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article imageStem cell spinal cord research resumes

By Tim Sandle     Jun 1, 2014 in Science
Three years have passed since the medical research organization Geron closed its stem cell program. Now news is in that the group BioTime have received funding to relaunch a Phase 1 trial for spinal cord injury.
The spinal cord transmits information between the brain and the rest of the body. Injury to the spinal cord can cause paralysis. When the spinal cord is injured, the initial trauma causes cell damage and destruction, and triggers a cascade of events that spread around the injury site affecting a number of different types of cells. Research into this area is seen as both medically important and economically lucrative.
In 2011, Geron discontinued its clinical trial for a human embryonic stem cell (hESC) treatment for spinal cord injury. Two years later, a company launched by two former Geron executives purchased the stem cell and regenerative medicine business. A year on, San Francisco-based Asterias Biotherapeutics/BioTime appears set to resume the spinal cord injury trial.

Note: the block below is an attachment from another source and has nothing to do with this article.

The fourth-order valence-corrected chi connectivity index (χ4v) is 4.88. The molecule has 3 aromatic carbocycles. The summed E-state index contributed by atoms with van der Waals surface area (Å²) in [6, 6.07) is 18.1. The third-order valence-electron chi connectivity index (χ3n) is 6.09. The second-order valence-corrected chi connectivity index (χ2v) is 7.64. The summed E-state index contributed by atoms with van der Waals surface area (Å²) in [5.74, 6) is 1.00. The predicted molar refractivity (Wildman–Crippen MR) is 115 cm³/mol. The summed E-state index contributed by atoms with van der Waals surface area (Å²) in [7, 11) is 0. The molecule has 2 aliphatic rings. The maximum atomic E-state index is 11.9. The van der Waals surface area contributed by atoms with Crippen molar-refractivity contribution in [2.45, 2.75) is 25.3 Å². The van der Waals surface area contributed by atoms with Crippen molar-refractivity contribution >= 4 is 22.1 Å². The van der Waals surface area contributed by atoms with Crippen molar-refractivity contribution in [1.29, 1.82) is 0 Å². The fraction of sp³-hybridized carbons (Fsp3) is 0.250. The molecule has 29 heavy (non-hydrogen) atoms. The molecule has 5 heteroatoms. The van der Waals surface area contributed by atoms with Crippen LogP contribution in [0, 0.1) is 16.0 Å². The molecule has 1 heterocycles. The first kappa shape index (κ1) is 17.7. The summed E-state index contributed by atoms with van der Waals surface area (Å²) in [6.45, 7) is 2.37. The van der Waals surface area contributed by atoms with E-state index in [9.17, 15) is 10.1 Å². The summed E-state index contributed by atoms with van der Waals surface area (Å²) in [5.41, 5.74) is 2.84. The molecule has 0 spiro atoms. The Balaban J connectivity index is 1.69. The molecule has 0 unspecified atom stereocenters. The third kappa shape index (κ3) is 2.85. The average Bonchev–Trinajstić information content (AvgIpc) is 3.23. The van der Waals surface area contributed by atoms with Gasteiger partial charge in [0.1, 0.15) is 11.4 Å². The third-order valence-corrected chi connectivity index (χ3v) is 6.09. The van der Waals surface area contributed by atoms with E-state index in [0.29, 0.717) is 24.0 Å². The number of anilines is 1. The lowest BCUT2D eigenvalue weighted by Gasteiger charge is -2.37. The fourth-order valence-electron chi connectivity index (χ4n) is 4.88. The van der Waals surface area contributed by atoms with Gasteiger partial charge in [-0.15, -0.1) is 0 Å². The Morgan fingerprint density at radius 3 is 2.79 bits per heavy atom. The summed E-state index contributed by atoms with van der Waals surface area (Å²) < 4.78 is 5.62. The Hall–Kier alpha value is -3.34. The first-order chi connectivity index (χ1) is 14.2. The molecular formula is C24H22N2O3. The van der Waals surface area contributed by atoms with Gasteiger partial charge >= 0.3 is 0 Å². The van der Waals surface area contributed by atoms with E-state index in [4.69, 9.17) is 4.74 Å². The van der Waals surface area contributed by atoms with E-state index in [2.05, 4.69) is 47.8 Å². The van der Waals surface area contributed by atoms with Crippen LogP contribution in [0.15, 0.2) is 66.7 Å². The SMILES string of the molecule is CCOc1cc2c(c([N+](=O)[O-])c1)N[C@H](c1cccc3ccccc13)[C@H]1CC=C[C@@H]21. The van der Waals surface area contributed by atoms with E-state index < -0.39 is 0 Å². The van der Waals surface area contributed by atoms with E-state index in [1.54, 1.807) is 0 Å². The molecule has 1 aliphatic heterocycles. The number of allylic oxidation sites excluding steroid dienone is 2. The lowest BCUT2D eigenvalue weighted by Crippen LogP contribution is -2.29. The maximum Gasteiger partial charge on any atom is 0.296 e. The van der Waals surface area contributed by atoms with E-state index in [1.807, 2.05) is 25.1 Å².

This news comes via the California Stem Cell Report. The work will be of interest because a recent survey of the scientific literature shows that stem cell therapy can have a statistically significant impact on animal models of spinal cord injury.
Stem cell therapy aims to use special regenerative cells (stem cells) to repopulate areas of damage that result from spinal cord injuries, with the hope of improving the ability to move ("motor outcomes") and to feel ("sensory outcomes") beyond the site of the injury.
More about Stem cell, Spinal cord, Medicine, Medical research
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